Let’s say Acme Hospital offers digital initiatives that their patients and providers love: everything from seamless mobile telehealth to AI-assisted record processing. One day, one of the Acme’s developers enables “write” access to a billing system’s API without proper documentation. A few months later, the vendor gets hacked — then, through lateral movement, attackers are able to exploit Acme’s public API to breach the hospital’s patient records.
Acme could have detected and mitigated this scenario sooner if they had a way to automatically:
Discover all public API endpoints (including unauthenticated APIs) and related traffic
Detect API schemas — the metadata that defines the specifications of a valid API request/response)
Detect attack variations on APIs
Enter: API security solutions that utilize machine learning models, and do not require manual, “point-in-time” communications between IT, Security, and Developers.
For instance, machine learning-powered API discovery and API schema detection can give organizations like Acme a more complete inventory of their APIs: What are those APIs? What data and systems do they access? When and where are they being accessed? Who has been granted “read-only” vs. “write” permission?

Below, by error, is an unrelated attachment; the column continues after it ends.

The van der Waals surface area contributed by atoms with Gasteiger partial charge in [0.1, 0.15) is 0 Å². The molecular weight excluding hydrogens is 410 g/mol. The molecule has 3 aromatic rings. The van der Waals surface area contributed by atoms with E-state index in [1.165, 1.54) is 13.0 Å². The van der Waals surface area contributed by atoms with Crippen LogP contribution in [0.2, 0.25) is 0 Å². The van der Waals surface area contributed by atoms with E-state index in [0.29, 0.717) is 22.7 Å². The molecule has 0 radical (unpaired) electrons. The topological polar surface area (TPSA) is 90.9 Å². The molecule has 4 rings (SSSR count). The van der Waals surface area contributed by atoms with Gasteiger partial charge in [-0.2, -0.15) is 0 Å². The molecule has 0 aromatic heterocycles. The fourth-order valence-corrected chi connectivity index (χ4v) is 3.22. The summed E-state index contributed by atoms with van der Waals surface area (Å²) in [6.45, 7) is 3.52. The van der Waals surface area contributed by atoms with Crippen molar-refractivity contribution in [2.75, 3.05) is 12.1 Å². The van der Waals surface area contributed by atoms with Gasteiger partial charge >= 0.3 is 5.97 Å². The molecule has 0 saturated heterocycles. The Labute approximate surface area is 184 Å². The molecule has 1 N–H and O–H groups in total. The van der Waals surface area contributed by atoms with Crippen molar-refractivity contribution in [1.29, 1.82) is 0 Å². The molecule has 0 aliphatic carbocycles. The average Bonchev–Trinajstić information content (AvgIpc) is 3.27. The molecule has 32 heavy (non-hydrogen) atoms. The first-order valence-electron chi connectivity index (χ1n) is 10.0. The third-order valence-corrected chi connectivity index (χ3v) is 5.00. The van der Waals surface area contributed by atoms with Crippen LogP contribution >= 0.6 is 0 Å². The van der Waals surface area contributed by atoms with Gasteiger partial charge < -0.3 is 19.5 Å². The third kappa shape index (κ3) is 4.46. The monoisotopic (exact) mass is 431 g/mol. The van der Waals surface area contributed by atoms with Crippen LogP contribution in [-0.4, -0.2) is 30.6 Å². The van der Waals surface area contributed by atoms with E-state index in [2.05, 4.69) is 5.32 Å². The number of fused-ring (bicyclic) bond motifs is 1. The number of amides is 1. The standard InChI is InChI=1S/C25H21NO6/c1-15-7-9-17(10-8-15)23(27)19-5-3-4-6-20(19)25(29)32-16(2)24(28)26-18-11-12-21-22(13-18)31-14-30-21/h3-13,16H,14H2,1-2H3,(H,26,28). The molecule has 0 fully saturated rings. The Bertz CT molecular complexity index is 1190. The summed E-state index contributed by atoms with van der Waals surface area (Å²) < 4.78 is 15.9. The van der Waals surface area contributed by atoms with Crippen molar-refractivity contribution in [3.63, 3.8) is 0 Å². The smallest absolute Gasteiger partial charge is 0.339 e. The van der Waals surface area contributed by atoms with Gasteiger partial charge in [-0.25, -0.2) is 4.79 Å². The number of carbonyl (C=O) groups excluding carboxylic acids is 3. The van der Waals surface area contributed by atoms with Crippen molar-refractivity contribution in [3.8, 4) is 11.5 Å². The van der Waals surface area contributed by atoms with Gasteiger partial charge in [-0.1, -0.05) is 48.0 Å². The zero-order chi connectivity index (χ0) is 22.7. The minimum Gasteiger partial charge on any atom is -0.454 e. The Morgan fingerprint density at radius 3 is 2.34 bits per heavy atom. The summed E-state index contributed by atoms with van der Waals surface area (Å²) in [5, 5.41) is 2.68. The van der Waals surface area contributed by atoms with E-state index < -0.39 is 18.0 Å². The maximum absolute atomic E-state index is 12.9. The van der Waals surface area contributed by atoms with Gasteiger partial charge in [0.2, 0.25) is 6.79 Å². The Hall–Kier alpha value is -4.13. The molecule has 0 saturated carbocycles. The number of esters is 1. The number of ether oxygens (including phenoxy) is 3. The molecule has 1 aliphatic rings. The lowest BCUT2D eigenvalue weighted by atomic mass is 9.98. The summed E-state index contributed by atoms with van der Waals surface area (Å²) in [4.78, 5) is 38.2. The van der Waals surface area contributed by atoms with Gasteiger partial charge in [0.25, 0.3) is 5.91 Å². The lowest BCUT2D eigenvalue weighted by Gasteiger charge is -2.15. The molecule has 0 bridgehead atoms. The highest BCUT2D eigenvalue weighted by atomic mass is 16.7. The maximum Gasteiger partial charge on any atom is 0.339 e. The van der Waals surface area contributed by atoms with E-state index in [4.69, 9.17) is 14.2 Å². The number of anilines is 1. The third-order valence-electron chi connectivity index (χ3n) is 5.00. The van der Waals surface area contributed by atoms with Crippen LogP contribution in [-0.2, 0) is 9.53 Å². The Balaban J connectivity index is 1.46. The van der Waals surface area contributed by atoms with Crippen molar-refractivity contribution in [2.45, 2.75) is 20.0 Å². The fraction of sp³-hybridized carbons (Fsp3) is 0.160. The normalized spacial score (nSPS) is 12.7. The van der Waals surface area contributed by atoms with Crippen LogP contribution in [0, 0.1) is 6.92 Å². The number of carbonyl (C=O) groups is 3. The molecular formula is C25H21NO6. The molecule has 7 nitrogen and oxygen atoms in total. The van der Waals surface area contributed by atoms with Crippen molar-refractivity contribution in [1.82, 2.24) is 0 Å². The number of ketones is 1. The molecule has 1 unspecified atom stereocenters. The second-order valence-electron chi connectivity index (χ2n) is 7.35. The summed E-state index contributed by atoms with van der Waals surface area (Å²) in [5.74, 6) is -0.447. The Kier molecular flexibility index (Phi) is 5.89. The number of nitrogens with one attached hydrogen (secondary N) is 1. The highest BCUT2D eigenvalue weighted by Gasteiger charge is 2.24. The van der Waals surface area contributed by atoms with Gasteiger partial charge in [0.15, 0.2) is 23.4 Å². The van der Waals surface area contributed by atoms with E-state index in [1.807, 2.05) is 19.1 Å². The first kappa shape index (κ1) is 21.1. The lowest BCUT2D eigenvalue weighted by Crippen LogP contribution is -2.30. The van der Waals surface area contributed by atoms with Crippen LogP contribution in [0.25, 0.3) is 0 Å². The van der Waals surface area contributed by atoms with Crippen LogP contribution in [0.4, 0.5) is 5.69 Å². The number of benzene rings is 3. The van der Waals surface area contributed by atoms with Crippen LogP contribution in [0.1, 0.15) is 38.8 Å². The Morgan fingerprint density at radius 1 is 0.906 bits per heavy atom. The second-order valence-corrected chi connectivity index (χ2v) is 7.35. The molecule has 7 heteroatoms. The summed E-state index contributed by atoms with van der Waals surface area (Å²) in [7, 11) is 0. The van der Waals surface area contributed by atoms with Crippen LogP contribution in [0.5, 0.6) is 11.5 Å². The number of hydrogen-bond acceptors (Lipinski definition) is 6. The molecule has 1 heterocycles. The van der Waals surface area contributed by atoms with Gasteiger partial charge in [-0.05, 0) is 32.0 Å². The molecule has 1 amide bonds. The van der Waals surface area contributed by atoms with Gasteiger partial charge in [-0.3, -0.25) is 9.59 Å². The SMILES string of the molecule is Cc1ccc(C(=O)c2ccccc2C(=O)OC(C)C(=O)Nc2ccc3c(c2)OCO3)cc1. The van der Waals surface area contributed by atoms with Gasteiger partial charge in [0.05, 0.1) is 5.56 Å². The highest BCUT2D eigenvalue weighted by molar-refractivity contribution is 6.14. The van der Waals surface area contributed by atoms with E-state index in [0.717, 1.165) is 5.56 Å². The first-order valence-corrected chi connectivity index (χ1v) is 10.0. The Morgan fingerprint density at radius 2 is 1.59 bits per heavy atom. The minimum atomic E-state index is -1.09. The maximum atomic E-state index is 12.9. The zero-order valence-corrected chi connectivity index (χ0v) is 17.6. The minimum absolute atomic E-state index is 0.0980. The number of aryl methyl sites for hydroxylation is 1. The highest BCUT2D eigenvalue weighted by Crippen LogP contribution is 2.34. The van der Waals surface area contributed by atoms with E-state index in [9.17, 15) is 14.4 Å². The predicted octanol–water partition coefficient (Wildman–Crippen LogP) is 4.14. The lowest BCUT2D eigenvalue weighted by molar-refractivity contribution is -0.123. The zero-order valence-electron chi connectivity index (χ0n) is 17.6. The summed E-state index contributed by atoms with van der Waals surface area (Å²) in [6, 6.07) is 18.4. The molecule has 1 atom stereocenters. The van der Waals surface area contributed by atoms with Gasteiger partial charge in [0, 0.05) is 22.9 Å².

This kind of data is critical for preventing the proliferation of shadow APIs. In the process of developing new customer functionality (that is often exposed as Internet-facing APIs first), the API documentation and security ‘best practices’ are usually left up to the discretion of individual developers. Many times, there is not enough time or resources to bring in the security teams.
That is why security challenges emerge: organizations cannot protect what they cannot see. In fact, Cloudflare’s machine learning models uncovered 31% more API endpoints than what organizations self-reported — suggesting that nearly a third of APIs are essentially shadow APIs.